This is where the courage comes in.

How many remember having to do something for the first time and the anxiety that comes with it?  If you are on the shy or introverted side, it makes it even harder.  Did you ever have to move and start a new school where you did not know anyone?    Or, how about going away to college or starting a new job where you were all alone?   Who will I talk to?  Will everyone be friends and I will be ignored?   Will they like me?  Do I know how to act in this new environment?

Add those types of fears onto someone who is older, who is attempting to make new friends and engage in life without their “other half” for the first time in many, many years.  

It is much easier to stay home and feel safe, wrapped in the memories of the partner who they are living without.  It takes courage to do what is necessary to go on.

I have seen time after time how difficult it is the first time one of my Silver Connections members attends their first event.   How easy it would be to turn away and just leave!  They consider it, they begin to turn back, but they don’t. 

In spite of the fear and the anxiety, they know it is time. They will never forget the memories of the past or the person they shared such a large part of their life with.  They put their hand on the door, open it,  and with courage….begin to take the first steps to live life again.

“You’ve Got To Have Friends” The Importance of Socializing For Those Age 55+

There was a song that was made popular by Bette Midler in 1973 called “You’ve Got To Have Friends”.  Friendships and socializing with others is important at any age, but especially in the 55+ years.   

I would like to tell you about a lady that I know named Jane.  At 70 years old, she has a vibrant social circle.  Though she has been widowed for many years, has at times struggled financially and has lost a son, she is rarely lonely.  Her friends and her social interaction has kept a sparkle in her eye, warmth in her laughter and bounce in her step.  Jane is a perfect example that one of the secrets of successful aging lies in our friendships with others.   

Not everyone has the social structure that Jane has; whether it is because of relocation, divorce, widowhood, retirement, or just a shift in friendships, both men and women may suffer from loneliness as they grow older. How can social interaction affect overall well-being?  

Having lots of friends and social connections is very good for your mental and physical health. A massive study of 4,725 age 55+ randomly selected residents of Alameda County in California found that those with the fewest close friends and social connections had mortality rates that were two to three times higher than those with high levels of social connectedness. Also, life expectancy tables show a difference of nine years between people with very poor social connections and those with very good ones. Friendships and continued socializing as we age creates a feeling of belonging, a buffer against stress and a sense of purpose in feeling needed by our friends. When a friend reflects to us that we are loved and valued, our thoughts about ourselves rise in a corresponding matter.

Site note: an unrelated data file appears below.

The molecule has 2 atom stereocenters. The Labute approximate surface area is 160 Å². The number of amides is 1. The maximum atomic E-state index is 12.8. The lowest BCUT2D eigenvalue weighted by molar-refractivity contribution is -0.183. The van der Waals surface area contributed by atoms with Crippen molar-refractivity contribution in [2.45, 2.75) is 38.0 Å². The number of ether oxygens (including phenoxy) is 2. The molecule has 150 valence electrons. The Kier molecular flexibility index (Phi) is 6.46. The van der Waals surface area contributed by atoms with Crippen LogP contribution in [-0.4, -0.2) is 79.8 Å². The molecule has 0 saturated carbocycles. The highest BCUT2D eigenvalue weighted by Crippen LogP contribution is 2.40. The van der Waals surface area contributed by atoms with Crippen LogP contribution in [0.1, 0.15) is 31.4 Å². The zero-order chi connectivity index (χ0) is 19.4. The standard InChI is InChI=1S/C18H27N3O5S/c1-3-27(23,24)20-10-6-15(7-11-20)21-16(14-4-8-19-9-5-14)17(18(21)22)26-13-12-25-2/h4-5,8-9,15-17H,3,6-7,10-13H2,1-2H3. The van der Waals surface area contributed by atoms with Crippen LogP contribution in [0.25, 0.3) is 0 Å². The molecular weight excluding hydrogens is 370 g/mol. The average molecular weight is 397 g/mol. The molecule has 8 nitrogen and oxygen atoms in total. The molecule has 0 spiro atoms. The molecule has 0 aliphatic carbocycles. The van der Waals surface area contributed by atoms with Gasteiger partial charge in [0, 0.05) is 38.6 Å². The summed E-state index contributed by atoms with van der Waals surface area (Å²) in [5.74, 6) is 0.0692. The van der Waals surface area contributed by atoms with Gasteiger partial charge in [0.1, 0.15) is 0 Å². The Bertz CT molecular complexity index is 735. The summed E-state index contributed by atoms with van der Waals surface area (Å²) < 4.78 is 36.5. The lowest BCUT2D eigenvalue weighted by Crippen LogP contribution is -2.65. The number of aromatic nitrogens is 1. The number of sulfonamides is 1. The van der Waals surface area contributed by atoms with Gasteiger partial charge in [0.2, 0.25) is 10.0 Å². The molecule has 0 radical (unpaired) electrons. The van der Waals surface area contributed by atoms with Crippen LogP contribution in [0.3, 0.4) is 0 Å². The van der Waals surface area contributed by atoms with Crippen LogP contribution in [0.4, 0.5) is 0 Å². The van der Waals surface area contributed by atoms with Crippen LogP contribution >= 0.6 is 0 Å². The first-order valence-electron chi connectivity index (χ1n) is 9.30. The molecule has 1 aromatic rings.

Close friendships, through protection against isolation, provides benefits such as maintaining the elasticity of blood vessels, maintaining healthier blood pressures and lowering cardiac inflammatory protein levels. Friendships can also encourage health–promoting behaviors like proper sleep and exercise, and friends will let you know when they don’t approve of your smoking or eating too much.  Friends also help out when you need a ride to the doctor or bring over soup when you have a cold.  

Scientists have long observed that a lack of social interaction and friends, by contrast, is also major risk factor for disease and early death, comparable to high blood pressure, obesity, and other serious health risks. “Being socially isolated is comparable to the negative effects of smoking for your health,” says James Coan, PhD, a psychologist and neuroscientist at the University of Virginia. “Lonely people tend to react more intensely to life’s problems and feel more threatened by a difficult situation. This in turn may cause high blood pressure, increase in heart rate, sleep disturbance and depression. “ 

 Scientists are also finding out that we are hardwired to seek out others. Too much alone time and our bodies send out distress signals. When a person feels lonely, their brain responds by increasing the levels of the hormone cortisol. Over a long period of time, this hormone can harm us by destroying neurons that affect memory and interfere with sleep.  When people experience social exclusion, it activates the same region of the brain when we’re physically hurt.  Humans require others to survive and feel distress when they are isolated. 

 My friend Jane lives so well as she has grown older because she cultivated her old friends and has stimulated her mind by getting to know new ones.  She has never forgotten, beyond anything else, that we all truly need each other.